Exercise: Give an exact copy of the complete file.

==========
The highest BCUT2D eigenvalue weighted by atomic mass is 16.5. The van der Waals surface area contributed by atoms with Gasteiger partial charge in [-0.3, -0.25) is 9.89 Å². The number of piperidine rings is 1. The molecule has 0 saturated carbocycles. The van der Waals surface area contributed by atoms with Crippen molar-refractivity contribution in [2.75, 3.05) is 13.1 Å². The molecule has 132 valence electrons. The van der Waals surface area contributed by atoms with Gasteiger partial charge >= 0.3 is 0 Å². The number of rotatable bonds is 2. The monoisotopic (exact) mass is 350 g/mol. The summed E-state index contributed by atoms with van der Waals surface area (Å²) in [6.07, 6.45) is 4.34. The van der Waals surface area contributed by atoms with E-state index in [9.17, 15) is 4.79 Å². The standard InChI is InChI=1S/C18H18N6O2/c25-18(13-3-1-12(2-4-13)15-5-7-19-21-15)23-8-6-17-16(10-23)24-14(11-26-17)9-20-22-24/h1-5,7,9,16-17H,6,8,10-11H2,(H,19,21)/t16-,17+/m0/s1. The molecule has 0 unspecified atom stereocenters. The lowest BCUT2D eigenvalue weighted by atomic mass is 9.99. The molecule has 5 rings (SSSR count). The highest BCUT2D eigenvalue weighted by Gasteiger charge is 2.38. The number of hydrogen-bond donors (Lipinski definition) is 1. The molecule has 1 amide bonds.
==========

The highest BCUT2D eigenvalue weighted by atomic mass is 16.5. The van der Waals surface area contributed by atoms with Gasteiger partial charge in [-0.3, -0.25) is 9.89 Å². The number of piperidine rings is 1. The molecule has 0 saturated carbocycles. The van der Waals surface area contributed by atoms with Crippen molar-refractivity contribution in [2.75, 3.05) is 13.1 Å². The molecule has 132 valence electrons. The van der Waals surface area contributed by atoms with Gasteiger partial charge >= 0.3 is 0 Å². The number of rotatable bonds is 2. The monoisotopic (exact) mass is 350 g/mol. The summed E-state index contributed by atoms with van der Waals surface area (Å²) in [6.07, 6.45) is 4.34. The van der Waals surface area contributed by atoms with E-state index in [9.17, 15) is 4.79 Å². The standard InChI is InChI=1S/C18H18N6O2/c25-18(13-3-1-12(2-4-13)15-5-7-19-21-15)23-8-6-17-16(10-23)24-14(11-26-17)9-20-22-24/h1-5,7,9,16-17H,6,8,10-11H2,(H,19,21)/t16-,17+/m0/s1. The molecule has 0 unspecified atom stereocenters. The lowest BCUT2D eigenvalue weighted by atomic mass is 9.99. The molecule has 5 rings (SSSR count). The highest BCUT2D eigenvalue weighted by Gasteiger charge is 2.38. The number of hydrogen-bond donors (Lipinski definition) is 1. The molecule has 1 amide bonds.